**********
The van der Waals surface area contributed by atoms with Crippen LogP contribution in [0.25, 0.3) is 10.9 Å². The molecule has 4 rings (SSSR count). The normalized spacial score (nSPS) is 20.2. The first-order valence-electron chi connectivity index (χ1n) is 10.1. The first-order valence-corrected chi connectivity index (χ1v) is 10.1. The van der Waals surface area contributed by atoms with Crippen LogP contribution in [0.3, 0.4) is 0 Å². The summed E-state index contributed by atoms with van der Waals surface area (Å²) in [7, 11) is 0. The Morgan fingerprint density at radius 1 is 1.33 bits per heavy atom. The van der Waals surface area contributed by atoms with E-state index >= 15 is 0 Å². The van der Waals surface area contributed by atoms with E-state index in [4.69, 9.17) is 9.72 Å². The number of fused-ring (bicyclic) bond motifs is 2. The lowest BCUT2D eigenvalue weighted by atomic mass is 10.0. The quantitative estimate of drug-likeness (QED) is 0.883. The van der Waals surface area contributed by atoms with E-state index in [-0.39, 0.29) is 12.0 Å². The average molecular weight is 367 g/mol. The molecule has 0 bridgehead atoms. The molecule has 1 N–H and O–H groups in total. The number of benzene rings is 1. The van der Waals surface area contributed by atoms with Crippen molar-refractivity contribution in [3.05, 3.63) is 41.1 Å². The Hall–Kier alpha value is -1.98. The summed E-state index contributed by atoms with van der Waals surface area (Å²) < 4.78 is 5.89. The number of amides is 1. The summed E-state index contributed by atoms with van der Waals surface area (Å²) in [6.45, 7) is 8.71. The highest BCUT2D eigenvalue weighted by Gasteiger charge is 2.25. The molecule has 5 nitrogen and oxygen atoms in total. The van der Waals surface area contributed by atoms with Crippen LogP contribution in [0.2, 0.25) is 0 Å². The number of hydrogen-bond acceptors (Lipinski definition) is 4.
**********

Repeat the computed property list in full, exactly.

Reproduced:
The van der Waals surface area contributed by atoms with Crippen LogP contribution in [0.25, 0.3) is 10.9 Å². The molecule has 4 rings (SSSR count). The normalized spacial score (nSPS) is 20.2. The first-order valence-electron chi connectivity index (χ1n) is 10.1. The first-order valence-corrected chi connectivity index (χ1v) is 10.1. The van der Waals surface area contributed by atoms with Crippen LogP contribution in [0.3, 0.4) is 0 Å². The summed E-state index contributed by atoms with van der Waals surface area (Å²) in [7, 11) is 0. The Morgan fingerprint density at radius 1 is 1.33 bits per heavy atom. The van der Waals surface area contributed by atoms with E-state index >= 15 is 0 Å². The van der Waals surface area contributed by atoms with E-state index in [4.69, 9.17) is 9.72 Å². The number of fused-ring (bicyclic) bond motifs is 2. The lowest BCUT2D eigenvalue weighted by atomic mass is 10.0. The quantitative estimate of drug-likeness (QED) is 0.883. The van der Waals surface area contributed by atoms with E-state index in [-0.39, 0.29) is 12.0 Å². The average molecular weight is 367 g/mol. The molecule has 0 bridgehead atoms. The molecule has 1 N–H and O–H groups in total. The number of benzene rings is 1. The van der Waals surface area contributed by atoms with Crippen molar-refractivity contribution in [3.05, 3.63) is 41.1 Å². The Hall–Kier alpha value is -1.98. The summed E-state index contributed by atoms with van der Waals surface area (Å²) < 4.78 is 5.89. The number of amides is 1. The summed E-state index contributed by atoms with van der Waals surface area (Å²) in [6.45, 7) is 8.71. The highest BCUT2D eigenvalue weighted by Gasteiger charge is 2.25. The molecule has 5 nitrogen and oxygen atoms in total. The van der Waals surface area contributed by atoms with Crippen LogP contribution in [0.2, 0.25) is 0 Å². The number of hydrogen-bond acceptors (Lipinski definition) is 4.